CLIL is Content and Language Integrated Learning. What this means is that a student in a CLIL classroom will learn new content in another language. In effect, they would dually learn content and language. For example, a native Spanish speaker could learn the history of Northern America in the English language.
We believe in the CLIL methodology as it combines two worlds. Students learn content through a second language, so learning the second language comes automatically. Furthermore, it is a more authentic way to learn the language as it is learned in context. As a result, students of a CLIL classroom have the opportunity to learn the language faster.
By learning a second language through a CLIL approach, students are given a strong foundation to build upon for their future life.
An LSI/IH Portsmouth CLIL course equips teachers with the tools they need to teach their subject with confidence.
On our course, you will:
CLIL has a long history which stretches right up to modern day Europe. Our CLIL story begins 5,000 years ago. When the Akkadian empire of Mesopotamia conquered the Sumerians, the Akkadians made the decision to learn the Sumerian language and used CLIL to do this. Akkadians studied various subjects through Sumerian such as theology, botany, and zoology. This was the first recorded instance of CLIL in practice. 
Matthias Bel lived between 1684 and 1749. He was the headmaster of two multilingual grammar schools (German/Hungarian/Slovak/Czech). Bel believed that language was a means to an end, learning the curriculum content. He lived by the words:
“Teach the words by getting to know the reality – the world around us.” 
In the 1800s, amongst the more wealthy, there were two common ways of learning a language:
It was in the early 90s that CLIL was finally given a name. David Marsh, a Finnish education expert, differentiated the CLIL methodology from language immersion. He was later involved in the launching of CLIL in Europe.
Many would agree that the world is becoming increasingly interconnected. Technological innovations such as the Internet have enabled us to exchange knowledge and information at an unprecedented rate. The newer generations, Gen Y (born between 1980 and 1994) and Gen Z (born between 1995 and 2015) , were born into this new world. As a result, a greater importance has been placed on ‘immediacy’ by these generations. This has led to a ‘learn as you use, use as you learn’ approach.
The CLIL methodology, which utilizes a second language to complete tasks and learn content, would seem to suit the newer generations’ style of learning. It has therefore re-emerged as one of the most relevant approaches to teaching in modern times.
Due to the integrated nature of Europe with more and more countries working closer together, freedom of movement increasing etc. It became clear that European citizens would need to be able to communicate in more than their country’s native language.
As a result, in 2002, it was announced by the European Council in Barcelona that a heavy emphasis should be placed on teaching foreign languages at school.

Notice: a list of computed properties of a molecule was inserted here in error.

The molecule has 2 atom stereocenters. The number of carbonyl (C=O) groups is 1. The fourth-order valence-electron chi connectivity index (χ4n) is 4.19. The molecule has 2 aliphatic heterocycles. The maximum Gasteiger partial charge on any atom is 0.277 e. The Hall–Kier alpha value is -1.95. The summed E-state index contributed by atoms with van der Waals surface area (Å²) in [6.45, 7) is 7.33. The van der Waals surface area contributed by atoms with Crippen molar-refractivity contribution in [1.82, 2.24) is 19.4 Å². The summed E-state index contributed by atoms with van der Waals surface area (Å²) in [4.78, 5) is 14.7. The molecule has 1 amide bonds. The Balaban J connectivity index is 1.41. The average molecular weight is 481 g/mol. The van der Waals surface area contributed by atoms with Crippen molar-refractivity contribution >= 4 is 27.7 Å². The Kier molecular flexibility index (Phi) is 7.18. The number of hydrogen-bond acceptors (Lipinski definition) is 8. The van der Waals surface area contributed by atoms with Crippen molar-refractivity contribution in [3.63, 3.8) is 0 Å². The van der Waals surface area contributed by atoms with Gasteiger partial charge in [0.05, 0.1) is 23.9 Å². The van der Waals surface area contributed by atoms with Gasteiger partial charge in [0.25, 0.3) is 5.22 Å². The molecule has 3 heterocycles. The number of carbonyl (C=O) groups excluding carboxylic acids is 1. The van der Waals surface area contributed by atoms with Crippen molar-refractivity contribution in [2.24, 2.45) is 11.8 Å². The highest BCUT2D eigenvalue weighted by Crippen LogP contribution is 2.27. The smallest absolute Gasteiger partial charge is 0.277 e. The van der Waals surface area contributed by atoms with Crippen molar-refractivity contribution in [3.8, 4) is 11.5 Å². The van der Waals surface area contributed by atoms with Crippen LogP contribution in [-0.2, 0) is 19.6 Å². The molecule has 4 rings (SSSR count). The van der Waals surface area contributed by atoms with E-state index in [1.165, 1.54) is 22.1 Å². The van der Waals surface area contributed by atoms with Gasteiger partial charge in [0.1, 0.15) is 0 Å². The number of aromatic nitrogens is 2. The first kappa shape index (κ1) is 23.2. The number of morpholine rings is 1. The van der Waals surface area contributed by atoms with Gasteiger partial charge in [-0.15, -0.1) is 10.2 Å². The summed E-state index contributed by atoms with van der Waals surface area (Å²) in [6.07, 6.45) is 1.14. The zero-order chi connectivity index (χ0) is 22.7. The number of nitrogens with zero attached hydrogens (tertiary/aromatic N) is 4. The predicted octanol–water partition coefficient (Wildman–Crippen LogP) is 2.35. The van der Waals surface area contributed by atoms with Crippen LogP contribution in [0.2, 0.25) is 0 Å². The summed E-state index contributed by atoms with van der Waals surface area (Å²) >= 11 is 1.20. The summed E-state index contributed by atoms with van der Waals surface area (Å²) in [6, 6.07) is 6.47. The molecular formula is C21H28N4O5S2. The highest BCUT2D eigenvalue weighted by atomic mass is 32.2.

The dilemma facing the European community was the ambition of wanting citizens to learn a second and third language from school age combined with the ever-increasing amount of information that students must absorb at school. There was a danger that it would all be too much. This is when CLIL stepped in. The methodology presented a viable solution for students to learn both another language and the essential subjects of school.
In 2003, the European Commission published their action plan for language learning. This document states that CLIL “has a major contribution to make to the Union’s language learning goals.” Furthermore, the European Commission proposed, as an action to be reviewed in 2007, that CLIL be promoted and CLIL teachers trained.
In 2009, Lecturer DR Anna Czura stated in her research ‘CLIL – the European and the Polish perspective’:
‘CLIL is not solely an interesting alternative to language learning. It has a broader educational dimension; it contributes to the development of multilingualism, promotes European integration and helps the learners to enhance academic skills necessary in the educational and professional careers in the future.’
In 2011, the ‘European Framework for CLIL teacher education’ was published, setting up the principles and ideas for curricula in Europe.
Fast forward to today, and CLIL is fully endorsed by the European Centre for Modern Languages. The ECML not only endorses CLIL as a methodology, but also promotes it and contributes to its development.
The terms CLIL and Immersion Programme are often used interchangeably, which is a common mistake. Although the two approaches have much in common, there are several important differences between them. Lasagabaster & Sierra layout 7 key differences.
Some would say that if you learn the content in a language which is not your own (using CLIL) then your knowledge of the content will suffer. Furthermore, because of this, student and teacher motivation will suffer too.
However, it is important to remember that in a CLIL classroom content always takes priority. On the LSI/IH Portsmouth CLIL course, we will address any concerns and ensure that both teachers and students find CLIL classroom environments engaging and reach their potential.
While studying IELTS in Portsmouth, we can help to find the best accommodation for you! Whether you want to live with a local homestay family, in one of our self-catering residences, or choose to find your own accommodation.
Find out how we can help!
Studying English doesn’t happen in a classroom! with our full, varied and exciting social programme you can have fun, meet other people with the same interests, and practise your English in a social setting! Find out more about our after-school activities and weekend trip!